Between 1980 and 1993, Chevrolet also produced a heavier step van called the P60 (or CX-950) but it did not sell as well as the P30. However, the P60 can be found today as a rugged and reliable step van with great resale value. The GVW of the P60 is 23,000 pounds and is available in 18 to 24 foot lengths. Standard power plants include a 366 or 427 V8 gas or 8.2L diesel engines.
Freightliner Step Vans
The MT45 Freightliner step van comes in 16 or 18 foot models powered by either a Cummins or Mercedes engine. With a GVW of over 19,000 pounds, this vehicle could be classified as a medium-duty truck. The interior offers excellent square footage for food truck equipment and storage.
Freightliner offers another model called the MT55. It features a more power with either a 230 or 260 horsepower Cummins diesel engine and an automatic transmission. The MT55 comes in 18 to 26 foot lengths with a 23,000+ GVW.
Both the MT45 and MT55 are excellent and reliable vehicles and convert extremely well to a food service vehicle.
Additional Makes and Models
The previous section focused on just a sampling of the most popular trucks manufactured and in use today, but they are not the only ones available. The following list consists of various makes and models of step vans that can be converted into a food truck:
- Chevy P30
- Chevy P42
- Chevy Ultra Master
- Ford E350
- Ford E450
- Ford F59
- Ford P500
- Ford P700
- Ford P1200
- Freightliner MT35
- Freightliner MT45
- Freightliner MT55
- Freightliner M Line
- Freightliner P500
- Freightliner P700
- Freightliner P1000
- GMC P30
- GMC P3500
- GMC P42
- International 1600
- International FH1652
- Oshkosh MT35
- Workhorse P32
- Workhorse P42
- Workhorse P31842
- Workhorse W42
- Workhorse W50
- Workhorse W62
- Workhorse P500
- Utilimaster 16 foot
- Utilimaster 18 foot
The list above will help you become familiar with the makes and model numbers of the other step vans that food trucks are built on. In the research phase of your planning this list can be handy because these brands aren’t really known as household names.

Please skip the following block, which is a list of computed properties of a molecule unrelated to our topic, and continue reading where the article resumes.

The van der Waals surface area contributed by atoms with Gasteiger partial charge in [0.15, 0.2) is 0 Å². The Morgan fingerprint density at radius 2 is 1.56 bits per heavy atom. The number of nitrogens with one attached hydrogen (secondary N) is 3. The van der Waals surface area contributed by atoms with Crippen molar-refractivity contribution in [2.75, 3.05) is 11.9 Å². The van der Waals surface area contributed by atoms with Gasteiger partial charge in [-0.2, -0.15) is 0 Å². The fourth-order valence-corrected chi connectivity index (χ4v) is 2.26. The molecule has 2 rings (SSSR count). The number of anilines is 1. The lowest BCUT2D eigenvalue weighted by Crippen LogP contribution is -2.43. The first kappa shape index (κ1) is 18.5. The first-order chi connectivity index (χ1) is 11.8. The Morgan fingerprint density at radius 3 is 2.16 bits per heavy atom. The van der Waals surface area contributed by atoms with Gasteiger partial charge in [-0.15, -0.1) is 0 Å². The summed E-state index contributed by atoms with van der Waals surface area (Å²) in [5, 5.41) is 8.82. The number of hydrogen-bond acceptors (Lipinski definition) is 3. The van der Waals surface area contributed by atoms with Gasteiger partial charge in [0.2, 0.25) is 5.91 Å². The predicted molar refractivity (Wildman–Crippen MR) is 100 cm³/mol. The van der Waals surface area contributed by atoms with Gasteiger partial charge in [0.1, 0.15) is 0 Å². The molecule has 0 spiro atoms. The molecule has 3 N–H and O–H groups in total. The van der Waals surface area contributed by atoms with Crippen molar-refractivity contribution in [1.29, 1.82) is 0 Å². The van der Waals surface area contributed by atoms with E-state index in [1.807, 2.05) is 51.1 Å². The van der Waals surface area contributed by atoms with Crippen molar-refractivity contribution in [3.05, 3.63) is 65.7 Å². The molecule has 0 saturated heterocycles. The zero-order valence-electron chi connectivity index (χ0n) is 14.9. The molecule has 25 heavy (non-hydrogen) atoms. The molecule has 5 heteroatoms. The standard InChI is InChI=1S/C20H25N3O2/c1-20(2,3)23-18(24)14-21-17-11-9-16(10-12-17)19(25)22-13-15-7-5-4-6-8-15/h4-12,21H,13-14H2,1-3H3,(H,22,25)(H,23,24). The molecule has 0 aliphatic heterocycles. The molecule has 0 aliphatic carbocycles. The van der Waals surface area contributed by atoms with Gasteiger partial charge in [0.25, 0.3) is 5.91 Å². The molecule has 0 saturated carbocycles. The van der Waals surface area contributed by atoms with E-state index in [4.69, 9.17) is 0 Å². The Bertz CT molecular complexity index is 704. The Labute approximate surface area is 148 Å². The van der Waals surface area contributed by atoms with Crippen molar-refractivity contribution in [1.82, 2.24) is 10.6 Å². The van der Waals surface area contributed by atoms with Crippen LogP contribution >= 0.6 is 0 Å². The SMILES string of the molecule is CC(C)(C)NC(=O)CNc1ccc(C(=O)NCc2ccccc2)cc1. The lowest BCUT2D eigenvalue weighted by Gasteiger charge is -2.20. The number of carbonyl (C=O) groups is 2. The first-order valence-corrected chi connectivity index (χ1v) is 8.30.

Step Van Rear Panel Modifications
As you are looking at different types of step vans you will notice similarities as well as differences. One place to check is the back door set-up. Some step vans, if they have been used for some type of delivery in the past, might have a roll up door, similar to a garage door. These types of doors are not ideal for a food truck, they waste space, as well as reduce the amount of headroom in the cargo area and can be a problem for tall passengers working in the kitchen area.
A step van with a rolling or sliding rear door is ok to use, just keep in mind you will probably want to convert the back door to a normal door that doesn’t take up so much space, or depending on your interior design you may not even need a door in the back. Some equipment layouts use that area as a wall for griddles, stoves and/or other cooking equipment.
Additional Information on GVW
As mentioned earlier, the gross vehicle weight is the total weight capacity of the truck. This includes the weight of the truck itself, cargo, equipment, driver, fluids, fuel and anything else that goes in the vehicle.
It’s very important that the vehicle must not be overloaded past its GVW specifications. Step vans are placed into different classifications depending on GVW.
- GVW Class 4 – 14,000 to 16,000
- GVW Class 5 – 16,001 to 19,500
- GVW Class 6 – 19,501 to 26,000
- GVW Class 7 – 26,001 to 33,000
All of the vehicles list above require a commercial drivers license (CDL) and additional licensing standards. Most food trucks used for food trucks fall below the 26,000 pound GVW which allows operation with just a standard Class C drivers license. If your food truck and equipment hovers close to your GVW, be sure not to overload the truck to stay within legal operating limits.
Also, trailers with GVW of 10,001 may require a CDL if the combined weight of the trailer and vehicle towing the trailer is 26,001 pounds or more. Sometimes people might overlook the fact that trailer requirements take the combined weight of both the motorized vehicle and the trailer itself.
Get A Free & Helpful Custom Food Truck Quote